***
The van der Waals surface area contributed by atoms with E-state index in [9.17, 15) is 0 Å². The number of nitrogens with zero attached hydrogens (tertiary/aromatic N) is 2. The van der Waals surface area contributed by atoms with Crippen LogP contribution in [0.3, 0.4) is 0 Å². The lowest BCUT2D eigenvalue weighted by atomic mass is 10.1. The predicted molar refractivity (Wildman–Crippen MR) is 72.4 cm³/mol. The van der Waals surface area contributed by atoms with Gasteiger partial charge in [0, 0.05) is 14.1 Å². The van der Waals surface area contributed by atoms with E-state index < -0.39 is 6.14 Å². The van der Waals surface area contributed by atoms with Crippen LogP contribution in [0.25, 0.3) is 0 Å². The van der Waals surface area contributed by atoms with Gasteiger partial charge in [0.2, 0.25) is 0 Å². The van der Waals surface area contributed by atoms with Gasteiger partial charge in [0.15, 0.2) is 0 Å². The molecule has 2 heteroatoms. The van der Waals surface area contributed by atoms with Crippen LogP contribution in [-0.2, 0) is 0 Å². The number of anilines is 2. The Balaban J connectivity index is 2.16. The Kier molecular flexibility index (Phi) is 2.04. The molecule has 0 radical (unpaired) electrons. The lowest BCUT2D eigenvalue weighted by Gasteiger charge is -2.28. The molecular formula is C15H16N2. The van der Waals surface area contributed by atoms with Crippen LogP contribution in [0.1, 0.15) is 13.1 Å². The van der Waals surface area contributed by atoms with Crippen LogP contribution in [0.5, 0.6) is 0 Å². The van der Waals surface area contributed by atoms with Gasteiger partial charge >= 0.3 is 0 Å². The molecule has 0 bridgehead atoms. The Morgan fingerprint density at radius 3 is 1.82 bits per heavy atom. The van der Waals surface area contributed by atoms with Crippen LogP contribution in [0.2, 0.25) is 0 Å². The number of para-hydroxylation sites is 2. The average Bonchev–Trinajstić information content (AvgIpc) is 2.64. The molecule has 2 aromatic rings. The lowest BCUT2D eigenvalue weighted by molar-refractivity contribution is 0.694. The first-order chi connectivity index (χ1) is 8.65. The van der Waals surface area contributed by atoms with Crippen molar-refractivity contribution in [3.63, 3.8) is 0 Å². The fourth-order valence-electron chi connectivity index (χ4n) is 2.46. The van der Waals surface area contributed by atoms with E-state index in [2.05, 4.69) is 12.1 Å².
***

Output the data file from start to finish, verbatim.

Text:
The van der Waals surface area contributed by atoms with E-state index in [9.17, 15) is 0 Å². The number of nitrogens with zero attached hydrogens (tertiary/aromatic N) is 2. The van der Waals surface area contributed by atoms with Crippen LogP contribution in [0.3, 0.4) is 0 Å². The lowest BCUT2D eigenvalue weighted by atomic mass is 10.1. The predicted molar refractivity (Wildman–Crippen MR) is 72.4 cm³/mol. The van der Waals surface area contributed by atoms with Gasteiger partial charge in [0, 0.05) is 14.1 Å². The van der Waals surface area contributed by atoms with E-state index < -0.39 is 6.14 Å². The van der Waals surface area contributed by atoms with Crippen LogP contribution in [0.25, 0.3) is 0 Å². The van der Waals surface area contributed by atoms with Gasteiger partial charge in [0.2, 0.25) is 0 Å². The van der Waals surface area contributed by atoms with Gasteiger partial charge in [0.15, 0.2) is 0 Å². The molecule has 2 heteroatoms. The van der Waals surface area contributed by atoms with Crippen LogP contribution in [-0.2, 0) is 0 Å². The number of anilines is 2. The Balaban J connectivity index is 2.16. The Kier molecular flexibility index (Phi) is 2.04. The molecule has 0 radical (unpaired) electrons. The lowest BCUT2D eigenvalue weighted by Gasteiger charge is -2.28. The molecular formula is C15H16N2. The van der Waals surface area contributed by atoms with Crippen LogP contribution in [0.1, 0.15) is 13.1 Å². The van der Waals surface area contributed by atoms with Crippen LogP contribution in [0.5, 0.6) is 0 Å². The van der Waals surface area contributed by atoms with Gasteiger partial charge >= 0.3 is 0 Å². The molecule has 0 bridgehead atoms. The Morgan fingerprint density at radius 3 is 1.82 bits per heavy atom. The van der Waals surface area contributed by atoms with Crippen LogP contribution in [0.2, 0.25) is 0 Å². The number of para-hydroxylation sites is 2. The average Bonchev–Trinajstić information content (AvgIpc) is 2.64. The molecule has 2 aromatic rings. The lowest BCUT2D eigenvalue weighted by molar-refractivity contribution is 0.694. The first-order chi connectivity index (χ1) is 8.65. The van der Waals surface area contributed by atoms with Crippen molar-refractivity contribution in [3.63, 3.8) is 0 Å². The fourth-order valence-electron chi connectivity index (χ4n) is 2.46. The van der Waals surface area contributed by atoms with E-state index in [2.05, 4.69) is 12.1 Å².